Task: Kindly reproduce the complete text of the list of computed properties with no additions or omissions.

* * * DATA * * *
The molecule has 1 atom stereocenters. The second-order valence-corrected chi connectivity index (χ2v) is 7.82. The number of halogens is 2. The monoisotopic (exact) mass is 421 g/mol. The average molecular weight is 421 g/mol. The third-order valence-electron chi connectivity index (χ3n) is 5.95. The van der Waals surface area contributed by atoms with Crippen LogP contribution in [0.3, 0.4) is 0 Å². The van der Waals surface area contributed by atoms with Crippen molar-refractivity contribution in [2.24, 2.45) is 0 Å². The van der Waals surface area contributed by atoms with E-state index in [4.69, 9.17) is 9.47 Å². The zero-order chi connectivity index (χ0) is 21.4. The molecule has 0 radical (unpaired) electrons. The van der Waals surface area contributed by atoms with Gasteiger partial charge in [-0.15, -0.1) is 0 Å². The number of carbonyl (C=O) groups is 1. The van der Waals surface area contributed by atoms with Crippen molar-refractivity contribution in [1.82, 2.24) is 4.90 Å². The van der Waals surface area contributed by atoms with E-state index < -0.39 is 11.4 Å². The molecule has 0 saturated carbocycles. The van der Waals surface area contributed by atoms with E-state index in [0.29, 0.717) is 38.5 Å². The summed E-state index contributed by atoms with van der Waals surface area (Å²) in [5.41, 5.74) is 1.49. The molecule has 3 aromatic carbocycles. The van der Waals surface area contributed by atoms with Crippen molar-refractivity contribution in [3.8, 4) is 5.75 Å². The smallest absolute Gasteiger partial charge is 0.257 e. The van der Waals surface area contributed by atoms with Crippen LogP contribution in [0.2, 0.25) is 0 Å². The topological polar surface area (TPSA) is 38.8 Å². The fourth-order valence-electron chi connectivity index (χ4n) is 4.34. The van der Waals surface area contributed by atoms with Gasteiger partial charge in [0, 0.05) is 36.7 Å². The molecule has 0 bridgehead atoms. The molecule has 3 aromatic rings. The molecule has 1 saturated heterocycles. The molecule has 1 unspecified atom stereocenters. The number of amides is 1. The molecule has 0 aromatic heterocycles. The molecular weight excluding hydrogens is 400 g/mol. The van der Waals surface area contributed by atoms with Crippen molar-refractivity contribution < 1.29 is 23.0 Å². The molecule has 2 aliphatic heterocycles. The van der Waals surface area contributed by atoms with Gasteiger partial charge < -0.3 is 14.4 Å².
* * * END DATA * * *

The molecule has 1 atom stereocenters. The second-order valence-corrected chi connectivity index (χ2v) is 7.82. The number of halogens is 2. The monoisotopic (exact) mass is 421 g/mol. The average molecular weight is 421 g/mol. The third-order valence-electron chi connectivity index (χ3n) is 5.95. The van der Waals surface area contributed by atoms with Crippen LogP contribution in [0.3, 0.4) is 0 Å². The van der Waals surface area contributed by atoms with Crippen molar-refractivity contribution in [2.24, 2.45) is 0 Å². The van der Waals surface area contributed by atoms with E-state index in [4.69, 9.17) is 9.47 Å². The zero-order chi connectivity index (χ0) is 21.4. The molecule has 0 radical (unpaired) electrons. The van der Waals surface area contributed by atoms with Gasteiger partial charge in [-0.15, -0.1) is 0 Å². The number of carbonyl (C=O) groups is 1. The van der Waals surface area contributed by atoms with Crippen molar-refractivity contribution in [1.82, 2.24) is 4.90 Å². The van der Waals surface area contributed by atoms with E-state index < -0.39 is 11.4 Å². The molecule has 0 saturated carbocycles. The van der Waals surface area contributed by atoms with E-state index in [0.29, 0.717) is 38.5 Å². The summed E-state index contributed by atoms with van der Waals surface area (Å²) in [5.41, 5.74) is 1.49. The molecule has 3 aromatic carbocycles. The van der Waals surface area contributed by atoms with Crippen molar-refractivity contribution in [3.8, 4) is 5.75 Å². The smallest absolute Gasteiger partial charge is 0.257 e. The van der Waals surface area contributed by atoms with Crippen LogP contribution in [0.2, 0.25) is 0 Å². The topological polar surface area (TPSA) is 38.8 Å². The fourth-order valence-electron chi connectivity index (χ4n) is 4.34. The van der Waals surface area contributed by atoms with Gasteiger partial charge in [0, 0.05) is 36.7 Å². The molecule has 0 bridgehead atoms. The molecule has 3 aromatic rings. The molecule has 1 saturated heterocycles. The molecule has 1 unspecified atom stereocenters. The number of amides is 1. The molecule has 0 aromatic heterocycles. The molecular weight excluding hydrogens is 400 g/mol. The van der Waals surface area contributed by atoms with Crippen molar-refractivity contribution < 1.29 is 23.0 Å². The molecule has 2 aliphatic heterocycles. The van der Waals surface area contributed by atoms with Gasteiger partial charge < -0.3 is 14.4 Å².